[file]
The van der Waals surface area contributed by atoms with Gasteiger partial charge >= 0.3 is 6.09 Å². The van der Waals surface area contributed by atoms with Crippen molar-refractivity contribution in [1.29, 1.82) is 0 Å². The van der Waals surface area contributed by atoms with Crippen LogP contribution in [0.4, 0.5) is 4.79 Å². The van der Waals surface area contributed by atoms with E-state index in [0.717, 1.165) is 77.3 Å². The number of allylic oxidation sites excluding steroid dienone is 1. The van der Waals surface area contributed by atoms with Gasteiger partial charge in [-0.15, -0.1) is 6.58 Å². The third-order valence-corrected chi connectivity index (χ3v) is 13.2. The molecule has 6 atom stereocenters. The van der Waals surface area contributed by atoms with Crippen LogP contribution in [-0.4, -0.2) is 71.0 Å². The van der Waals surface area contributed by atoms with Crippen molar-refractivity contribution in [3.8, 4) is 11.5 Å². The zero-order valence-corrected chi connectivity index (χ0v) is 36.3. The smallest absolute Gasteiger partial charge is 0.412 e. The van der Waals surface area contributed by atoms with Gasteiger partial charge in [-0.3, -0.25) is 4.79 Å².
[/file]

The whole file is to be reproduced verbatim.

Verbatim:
The van der Waals surface area contributed by atoms with Gasteiger partial charge >= 0.3 is 6.09 Å². The van der Waals surface area contributed by atoms with Crippen molar-refractivity contribution in [1.29, 1.82) is 0 Å². The van der Waals surface area contributed by atoms with Crippen LogP contribution in [0.4, 0.5) is 4.79 Å². The van der Waals surface area contributed by atoms with E-state index in [0.717, 1.165) is 77.3 Å². The number of allylic oxidation sites excluding steroid dienone is 1. The van der Waals surface area contributed by atoms with Gasteiger partial charge in [-0.15, -0.1) is 6.58 Å². The third-order valence-corrected chi connectivity index (χ3v) is 13.2. The molecule has 6 atom stereocenters. The van der Waals surface area contributed by atoms with Crippen LogP contribution in [-0.4, -0.2) is 71.0 Å². The van der Waals surface area contributed by atoms with Crippen molar-refractivity contribution in [3.8, 4) is 11.5 Å². The zero-order valence-corrected chi connectivity index (χ0v) is 36.3. The smallest absolute Gasteiger partial charge is 0.412 e. The van der Waals surface area contributed by atoms with Gasteiger partial charge in [-0.3, -0.25) is 4.79 Å².